Jerry Peck, GTM systems integration and trade and customs specialist, Hitachi Consulting | Sep 28, 2016 9:00AM EDT
My first exposure to the hybrid airship came early last year as I was researching emerging new technologies that I felt could have a significant impact on global trade and logistics — the next big thing if you will. When I came across the article on Lockheed Martin’s proof-of-concept Hybrid Airship I knew I’d found it.).
As a quick primer, the difference between a lighter-than-air vehicle, such as the Goodyear blimp, and the LM heavier-than-air hybrid airship is the latter’s unique combination of two additional and innovative lift-generating features. Specifically, in addition to using lighter-than-air helium gas for buoyant lift, the LM Hybrid Airship’s hull has been shaped to achieve the same type of forward-moving lift as that of a traditional airplane wing. LM then also included vectored thrust from direct-lift engines, which, in concert, allows the Hybrid Airship to become airborne within an extraordinarily short distance.
The direct-lift engines, however, also serve another role that I consider to be the jewel of LM’s design. Referred to as the air cushion landing system, or ACLS, these same engines are designed to be reversed upon landing, creating a gripping force that secures the hybrid airship to virtually any surface, including sand, snow, and even water, similar to a hovercraft.
The result? An aircraft nearly the length of a football field that requires no supporting infrastructure is capable of delivering up to 500 tons of supplies and equipment to the most austere locations imaginable and at a price point roughly equivalent to that of a truck on a dirt road.
This makes the LM Hybrid Airship exceptionally well-suited for mining and oil and gas construction projects, such as those that are a staple of Bechtel, a $32 billion global leader in engineering, construction, and project management.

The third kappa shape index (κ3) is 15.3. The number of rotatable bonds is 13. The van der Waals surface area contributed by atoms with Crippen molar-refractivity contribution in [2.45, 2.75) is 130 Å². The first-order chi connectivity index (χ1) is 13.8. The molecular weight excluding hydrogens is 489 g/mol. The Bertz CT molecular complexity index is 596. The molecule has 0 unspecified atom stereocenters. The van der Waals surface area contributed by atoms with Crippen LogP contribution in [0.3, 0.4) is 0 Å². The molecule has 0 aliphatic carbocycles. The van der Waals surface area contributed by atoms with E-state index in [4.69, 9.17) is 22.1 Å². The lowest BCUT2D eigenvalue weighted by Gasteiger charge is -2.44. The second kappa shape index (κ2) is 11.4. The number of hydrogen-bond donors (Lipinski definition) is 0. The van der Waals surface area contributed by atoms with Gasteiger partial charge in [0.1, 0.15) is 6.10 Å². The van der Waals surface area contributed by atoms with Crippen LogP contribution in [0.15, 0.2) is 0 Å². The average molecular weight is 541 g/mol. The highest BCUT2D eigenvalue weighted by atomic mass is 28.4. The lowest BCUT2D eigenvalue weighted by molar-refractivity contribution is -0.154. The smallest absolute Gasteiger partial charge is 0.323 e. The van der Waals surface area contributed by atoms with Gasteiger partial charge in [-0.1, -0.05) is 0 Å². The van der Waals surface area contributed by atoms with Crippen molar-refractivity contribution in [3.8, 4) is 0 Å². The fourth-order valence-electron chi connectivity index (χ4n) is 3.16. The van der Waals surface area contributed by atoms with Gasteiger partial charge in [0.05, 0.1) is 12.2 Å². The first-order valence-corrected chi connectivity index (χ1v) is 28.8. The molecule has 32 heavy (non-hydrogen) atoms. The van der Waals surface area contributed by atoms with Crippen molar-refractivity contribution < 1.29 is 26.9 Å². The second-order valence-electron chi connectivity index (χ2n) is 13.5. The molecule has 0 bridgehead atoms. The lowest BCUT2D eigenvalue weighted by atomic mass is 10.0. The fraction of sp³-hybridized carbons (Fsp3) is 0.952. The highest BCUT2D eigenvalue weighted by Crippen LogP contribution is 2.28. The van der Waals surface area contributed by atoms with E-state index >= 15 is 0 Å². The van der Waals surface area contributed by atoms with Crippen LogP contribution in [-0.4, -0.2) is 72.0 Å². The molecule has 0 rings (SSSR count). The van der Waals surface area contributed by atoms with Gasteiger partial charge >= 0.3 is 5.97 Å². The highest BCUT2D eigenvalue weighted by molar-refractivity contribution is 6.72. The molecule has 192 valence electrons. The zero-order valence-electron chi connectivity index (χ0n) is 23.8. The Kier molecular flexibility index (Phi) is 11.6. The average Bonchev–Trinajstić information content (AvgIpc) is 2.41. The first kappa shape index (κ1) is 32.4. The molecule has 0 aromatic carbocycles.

In a conversation with Dennis Mottola, corporate manager of global traffic and logistics, I was provided a fascinating tutorial on the incredible size and complexity of Bechtel’s typical projects and the equal complexity of meeting logistical demands. Some project locations, for instance, are so remote that the first equipment needed to support these greenfield locations are bulldozers and earthmovers necessary to build supply roads to the site. In some cases, this can require the expense of heavy-lift helicopters.
Hybrid airships, however, would negate the need for these roads to begin with, eliminating hundreds of millions of dollars of up-front cost from the project. “The hybrid airship technology could be a valuable resource in delivering project materials for early site development at remote inaccessible jobsite locations,” Mottola said. “It could also help address logistical challenges that typical air cargo services cannot solve or where existing roadway infrastructure is not sufficiently developed. We are closely monitoring the development of commercial hybrid airship services and our approach for acquiring these services.”
This capability has now been validated by StraightLine Aviation, a company that has been following the advancements in lighter-than-air and heavier-than-air technologies. “There is a real need” for this Hybrid Airship,” Straightline CEO Mike Kendrick said. “It can cost up to $1 billion to put all the infrastructure in for an oil well.”
As a result, the company has become the exclusive worldwide reseller of LM’s hybrid airships, and has signed a $480 million letter of intent to purchase 12 airships, with first delivery scheduled for 2018.
Other low-hanging fruit includes using hybrid airships to bypass the dangerous ice roads in Canada and Alaska that are critical toward resupplying outlying villages. Some of these roads, according to Rob Binns, CEO of LM’s Hybrid Enterprises, can cost up to $20 million a year to construct. This also is being addressed by Straightline Aviation via a strategic partnership with PRL Logistics, based in Kenai, Alaska. PRL Logistics will accept its first LMH-1 airship in 2019, which is designed to carry up to 22 tons of freight, plus 18 passengers.
Boyd spoke of the vision it would take to bring hybrid airships into the real world. We are now seeing that vision become reality.